No surprise, huh? And while the number of digital music downloads continue to increase each year, physical media sales are still the king in the US. But that could change next year according to data from the International Federation of the Phonographic Industry (IFPI). In 2010, the IFPI predicts that revenue from digital downloads will equal revenue from physical media sales. The IFPI predicts this will be true around the world in 2016.

It’s no surprise, really. Download digital music keeps getting easier. And with portable devices — whether it’s an Ipod or a smart phone — being carried as an item as essential as keys and a wallet, consumers are using their downloads more often as well.

And that’s a concern for radio.

While there is some effort to include terrestrial receivers in portable devices, it’s not ubiquitous. Some cell phones have receivers. The soon-to-be-released Zune HD will have an FM HD Radio receiver built in. That’s a good start, but it doesn’t look like it will be enough.

The NAB has been trying to promote radio to the masses. The Radio Heard Here campaign, with its offshoots, are a noble effort. But the campaign relies on radio to convey the radio message. I’m not seeing radio promoted outside our own domain.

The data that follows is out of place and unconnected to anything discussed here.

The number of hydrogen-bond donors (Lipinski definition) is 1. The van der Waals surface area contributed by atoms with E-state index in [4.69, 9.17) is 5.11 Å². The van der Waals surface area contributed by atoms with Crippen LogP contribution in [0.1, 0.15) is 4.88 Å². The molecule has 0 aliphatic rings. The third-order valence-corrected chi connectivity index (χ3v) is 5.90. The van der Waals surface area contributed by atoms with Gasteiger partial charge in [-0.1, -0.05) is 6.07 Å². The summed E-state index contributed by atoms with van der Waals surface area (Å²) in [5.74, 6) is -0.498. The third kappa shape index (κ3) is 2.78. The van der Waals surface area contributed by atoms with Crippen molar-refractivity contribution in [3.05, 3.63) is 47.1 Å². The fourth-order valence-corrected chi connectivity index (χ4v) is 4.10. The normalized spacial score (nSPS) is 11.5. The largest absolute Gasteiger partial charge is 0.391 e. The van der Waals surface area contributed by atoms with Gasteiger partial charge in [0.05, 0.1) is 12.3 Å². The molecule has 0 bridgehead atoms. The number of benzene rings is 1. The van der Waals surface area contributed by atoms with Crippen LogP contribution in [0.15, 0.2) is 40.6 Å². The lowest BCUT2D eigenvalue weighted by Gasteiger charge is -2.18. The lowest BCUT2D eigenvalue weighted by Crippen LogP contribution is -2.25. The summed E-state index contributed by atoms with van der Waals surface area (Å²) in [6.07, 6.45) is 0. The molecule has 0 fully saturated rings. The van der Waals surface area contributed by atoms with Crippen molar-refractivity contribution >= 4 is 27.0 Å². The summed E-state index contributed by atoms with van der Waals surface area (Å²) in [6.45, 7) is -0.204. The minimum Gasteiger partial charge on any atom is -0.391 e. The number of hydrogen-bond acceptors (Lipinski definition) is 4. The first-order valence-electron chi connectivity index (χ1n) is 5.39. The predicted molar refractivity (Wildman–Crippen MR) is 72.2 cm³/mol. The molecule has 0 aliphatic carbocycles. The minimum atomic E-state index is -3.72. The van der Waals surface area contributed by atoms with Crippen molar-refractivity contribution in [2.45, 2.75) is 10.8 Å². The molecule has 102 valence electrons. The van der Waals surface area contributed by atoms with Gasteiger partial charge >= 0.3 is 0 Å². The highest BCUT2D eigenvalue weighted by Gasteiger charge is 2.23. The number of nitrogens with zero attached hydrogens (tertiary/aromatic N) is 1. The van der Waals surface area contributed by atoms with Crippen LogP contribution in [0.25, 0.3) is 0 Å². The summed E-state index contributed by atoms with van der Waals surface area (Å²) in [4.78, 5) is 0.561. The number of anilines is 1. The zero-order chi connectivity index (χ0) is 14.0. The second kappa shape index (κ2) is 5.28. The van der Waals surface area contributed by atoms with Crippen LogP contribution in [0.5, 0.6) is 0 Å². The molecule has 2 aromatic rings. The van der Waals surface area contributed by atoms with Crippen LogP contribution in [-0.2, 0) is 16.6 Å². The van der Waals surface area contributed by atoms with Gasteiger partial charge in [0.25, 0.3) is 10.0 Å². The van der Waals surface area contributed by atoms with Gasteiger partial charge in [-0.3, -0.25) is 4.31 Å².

The music industry is staying current and meeting the needs of listeners. Can radio say the same thing?

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No More Radio Shack, Just The Shack

As radio listening continues to erode, a familiar retail outlet jumps off the radio band wagon. Radio Shack is changing its identity on Aug. 6, 2009, to become simply The Shack. According to the press release, the rebranding will be “supported by an integrated television, print and digital media schedule, as well as a high-profile, three-day launch event taking place in New York City and San Francisco.”

I don’t see that radio is even a part of the rebranding campaign.

Radio Shack was at one time a regular stop for many radio engineers. The more seasoned engineers remember when Radio Shack stocked electronic components and the sales associates were former radio and TV repairmen. I laughed when I read this in the press release: “The Shack…reinforces Radio Shack’s…knowledgeable, helpful associates.”

Today, the common joke is a play on the Radio Shack tagline “You have questions, we have answers” to be “You have questions, we have batteries.” The press release says that customers have long referred to the store as the Shack, so the change just follwed suit. I never call it the Shack. Do you? Rat Shack is the most common nickname, and many variations on that exist.